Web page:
Consider the random variable $$y = c^T x$$Then the mean of $y$ is $$E(y) = c^T E(x) = c^T \mu$$ and variance of $y$ is $$var(y) = E(y - c^T \mu)^2 = E(y^2) - (c^T \mu)^2 = E(y^2) + c^T \mu\mu^T c \... View answer Accepted answer 5 votes It doesn't have to be thru Yule-Walker. You can use the OLS approach, namely,$$X_t = \pmb X_{t-1}^T \pmb \phi + n_t , \qquad t = p+1,p+2,\ldots$$where \pmb X_{t-1} = [X_{t-1} \ldots X_{t-p} ]and ... View answer Accepted answer 3 votes PDF We can first derive the PDF using convolution of two PDFs: Case 1: If 0 \leq y \leq 1, then f_{X_1}(y - x_2) = 1 if  0\leq x_2 \leq y, and f_{X_1}(y-x_2) = 0 if x_2 > y. This means ... View answer Accepted answer 2 votes Adding a constant X\beta to a normally distributed random variable is again normal. The mean of the y = X\beta + \epsilon is:$$E(y) = E(X\beta + \epsilon) = E(X\beta) + E(\epsilon) = X\beta + 0 ...

I will share a picture with you to clear your ambiguities. Assume you've got the training data in 2D space that are labeled either red or green. On the left figure, you've got a test data point (in ...

Given \begin{equation} X \sim {{\chi}_{2n}}^2 \end{equation} and \begin{equation} Y \sim P(\lambda) \end{equation} Let's prove (the complement of your expression) \begin{equation} P(X < 2\lambda)...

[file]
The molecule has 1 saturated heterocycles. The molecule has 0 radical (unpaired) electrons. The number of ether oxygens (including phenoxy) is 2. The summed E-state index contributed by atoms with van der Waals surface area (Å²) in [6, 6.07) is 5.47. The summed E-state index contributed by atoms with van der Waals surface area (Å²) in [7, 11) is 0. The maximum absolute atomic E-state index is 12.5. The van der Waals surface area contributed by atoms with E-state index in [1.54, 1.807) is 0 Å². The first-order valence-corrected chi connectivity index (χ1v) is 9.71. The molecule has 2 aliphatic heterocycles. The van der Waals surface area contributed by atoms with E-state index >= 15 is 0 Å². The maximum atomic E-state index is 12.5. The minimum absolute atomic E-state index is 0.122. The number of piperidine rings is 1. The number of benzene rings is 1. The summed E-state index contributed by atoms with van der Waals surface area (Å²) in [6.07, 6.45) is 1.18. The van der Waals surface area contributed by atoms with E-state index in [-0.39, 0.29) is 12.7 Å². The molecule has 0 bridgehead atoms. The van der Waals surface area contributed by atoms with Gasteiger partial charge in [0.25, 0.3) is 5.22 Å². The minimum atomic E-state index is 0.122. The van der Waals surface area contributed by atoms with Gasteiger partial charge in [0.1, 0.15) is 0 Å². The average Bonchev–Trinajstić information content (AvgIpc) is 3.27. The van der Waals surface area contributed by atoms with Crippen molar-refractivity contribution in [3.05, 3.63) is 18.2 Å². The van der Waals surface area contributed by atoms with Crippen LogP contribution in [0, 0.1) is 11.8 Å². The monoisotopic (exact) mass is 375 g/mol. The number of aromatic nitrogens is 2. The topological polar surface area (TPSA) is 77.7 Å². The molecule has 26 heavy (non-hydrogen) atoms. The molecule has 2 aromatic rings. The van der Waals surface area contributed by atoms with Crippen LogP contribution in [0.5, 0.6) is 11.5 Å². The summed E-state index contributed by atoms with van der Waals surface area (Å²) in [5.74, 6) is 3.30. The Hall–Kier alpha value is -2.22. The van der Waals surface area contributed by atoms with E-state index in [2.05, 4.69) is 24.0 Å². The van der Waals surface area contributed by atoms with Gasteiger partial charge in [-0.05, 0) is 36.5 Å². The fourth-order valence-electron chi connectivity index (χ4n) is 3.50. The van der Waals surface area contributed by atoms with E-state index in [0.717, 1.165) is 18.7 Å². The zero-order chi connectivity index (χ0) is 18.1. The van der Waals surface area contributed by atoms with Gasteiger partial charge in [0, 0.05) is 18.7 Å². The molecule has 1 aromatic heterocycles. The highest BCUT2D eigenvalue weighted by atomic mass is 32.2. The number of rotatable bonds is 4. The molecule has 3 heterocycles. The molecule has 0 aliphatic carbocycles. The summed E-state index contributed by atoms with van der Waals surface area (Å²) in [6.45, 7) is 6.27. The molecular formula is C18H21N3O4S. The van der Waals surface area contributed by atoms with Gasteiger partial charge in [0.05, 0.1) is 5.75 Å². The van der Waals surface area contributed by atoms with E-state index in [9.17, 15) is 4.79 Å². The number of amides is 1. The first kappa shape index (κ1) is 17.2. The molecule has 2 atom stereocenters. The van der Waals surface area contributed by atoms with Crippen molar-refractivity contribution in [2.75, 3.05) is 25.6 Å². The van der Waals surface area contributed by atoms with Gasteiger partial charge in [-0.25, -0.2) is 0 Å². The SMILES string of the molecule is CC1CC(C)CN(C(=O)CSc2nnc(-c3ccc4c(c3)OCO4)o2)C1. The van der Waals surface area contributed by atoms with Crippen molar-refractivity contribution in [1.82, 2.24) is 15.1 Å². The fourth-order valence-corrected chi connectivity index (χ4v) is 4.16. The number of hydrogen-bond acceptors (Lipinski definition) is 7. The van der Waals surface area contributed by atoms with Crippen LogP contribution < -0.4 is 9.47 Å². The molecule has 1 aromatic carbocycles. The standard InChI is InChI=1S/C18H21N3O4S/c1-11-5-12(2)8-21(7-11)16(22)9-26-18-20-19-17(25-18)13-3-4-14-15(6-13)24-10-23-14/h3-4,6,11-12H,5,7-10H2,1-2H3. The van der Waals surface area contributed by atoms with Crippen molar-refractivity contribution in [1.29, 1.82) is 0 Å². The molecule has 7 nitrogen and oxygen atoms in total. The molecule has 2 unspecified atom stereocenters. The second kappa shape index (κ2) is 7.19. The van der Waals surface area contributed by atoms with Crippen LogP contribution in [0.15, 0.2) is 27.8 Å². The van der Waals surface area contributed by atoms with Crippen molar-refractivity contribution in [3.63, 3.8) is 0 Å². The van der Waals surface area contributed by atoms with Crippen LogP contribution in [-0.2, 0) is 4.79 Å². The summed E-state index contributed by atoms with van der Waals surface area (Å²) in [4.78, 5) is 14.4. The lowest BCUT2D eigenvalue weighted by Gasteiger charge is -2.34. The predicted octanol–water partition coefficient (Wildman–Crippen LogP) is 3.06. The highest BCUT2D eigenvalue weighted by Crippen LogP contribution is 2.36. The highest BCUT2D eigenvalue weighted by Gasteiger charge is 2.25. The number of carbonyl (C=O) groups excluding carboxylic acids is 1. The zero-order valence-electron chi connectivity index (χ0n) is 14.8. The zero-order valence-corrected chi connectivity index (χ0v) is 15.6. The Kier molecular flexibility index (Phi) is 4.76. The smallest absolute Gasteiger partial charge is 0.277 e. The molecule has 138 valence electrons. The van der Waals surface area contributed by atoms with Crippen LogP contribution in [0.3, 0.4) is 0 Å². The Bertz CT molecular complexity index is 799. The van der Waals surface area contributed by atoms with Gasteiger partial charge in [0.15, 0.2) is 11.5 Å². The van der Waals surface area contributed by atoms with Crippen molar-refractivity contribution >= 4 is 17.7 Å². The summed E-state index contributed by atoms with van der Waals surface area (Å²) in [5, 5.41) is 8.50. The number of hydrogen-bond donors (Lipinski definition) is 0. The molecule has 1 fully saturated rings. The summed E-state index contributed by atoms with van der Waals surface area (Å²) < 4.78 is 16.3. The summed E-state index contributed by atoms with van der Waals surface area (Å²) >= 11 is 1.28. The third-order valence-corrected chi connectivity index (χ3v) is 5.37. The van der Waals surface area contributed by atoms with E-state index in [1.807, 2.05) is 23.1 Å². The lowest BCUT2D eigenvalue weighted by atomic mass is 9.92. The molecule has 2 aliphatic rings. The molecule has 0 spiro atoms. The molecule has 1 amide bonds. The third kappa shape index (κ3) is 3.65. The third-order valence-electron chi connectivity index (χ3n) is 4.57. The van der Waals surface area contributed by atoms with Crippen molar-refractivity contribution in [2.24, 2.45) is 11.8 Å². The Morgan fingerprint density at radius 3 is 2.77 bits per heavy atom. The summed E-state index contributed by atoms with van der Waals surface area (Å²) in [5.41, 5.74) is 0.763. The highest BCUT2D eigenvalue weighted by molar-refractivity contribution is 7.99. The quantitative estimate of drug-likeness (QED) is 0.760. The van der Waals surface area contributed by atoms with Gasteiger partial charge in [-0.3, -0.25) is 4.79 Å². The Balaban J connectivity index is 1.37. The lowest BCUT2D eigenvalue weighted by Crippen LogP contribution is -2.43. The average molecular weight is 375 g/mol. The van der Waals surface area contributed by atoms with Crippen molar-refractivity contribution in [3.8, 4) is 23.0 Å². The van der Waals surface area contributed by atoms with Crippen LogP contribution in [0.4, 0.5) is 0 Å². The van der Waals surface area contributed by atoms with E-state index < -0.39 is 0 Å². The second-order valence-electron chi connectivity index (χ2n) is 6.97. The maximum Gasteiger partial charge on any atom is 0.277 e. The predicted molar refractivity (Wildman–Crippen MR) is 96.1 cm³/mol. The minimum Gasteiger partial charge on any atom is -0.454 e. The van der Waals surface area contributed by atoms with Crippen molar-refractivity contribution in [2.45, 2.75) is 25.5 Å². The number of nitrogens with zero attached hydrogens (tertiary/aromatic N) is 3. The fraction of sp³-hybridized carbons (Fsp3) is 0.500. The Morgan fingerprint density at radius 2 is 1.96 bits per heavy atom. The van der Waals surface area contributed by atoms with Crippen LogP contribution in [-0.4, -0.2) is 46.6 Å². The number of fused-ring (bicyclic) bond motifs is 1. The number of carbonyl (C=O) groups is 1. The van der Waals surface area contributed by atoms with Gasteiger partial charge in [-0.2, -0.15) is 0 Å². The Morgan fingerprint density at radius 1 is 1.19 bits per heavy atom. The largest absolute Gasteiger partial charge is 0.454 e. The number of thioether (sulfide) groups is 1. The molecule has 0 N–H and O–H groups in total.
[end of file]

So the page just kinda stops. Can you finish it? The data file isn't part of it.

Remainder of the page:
$y = X \beta + \epsilon$ is your model. After estimating $\beta$, which is denoted as $\hat{\beta}$, using any estimation method, you could then use it to estimate your $y$, i.e. $\hat{y} = X\hat{\... View answer 1 votes Part$(a)$seems legit. Computing$E(\hat{\beta})$Taking it from where you stopped \begin{equation} \hat{\beta}=\frac{\sum y_i+2y_ix_i}{\sum1+4x_i+4x_i^2} \end{equation} Then \begin{equation}... View answer Accepted answer 0 votes Using the definition of inner product $$y^Ty =\overbrace{\sum_{t=1}^{T} y^2_t}^{\textsf{given}}$$$$\hat {\beta^T}X^Ty = \hat{\beta}_1\overbrace{\sum_{t=1}^{T} x_{t1} y_t}^{\textsf{given}} + \hat{\... View answer 0 votes Disclaimer: This is not my proof, but rather an understanding of one of Lukács theorems. First transform$X_k$using orthogonal matrix$V$so that it contains entries equal to$\frac{1}{ \sqrt{n}}\$ ...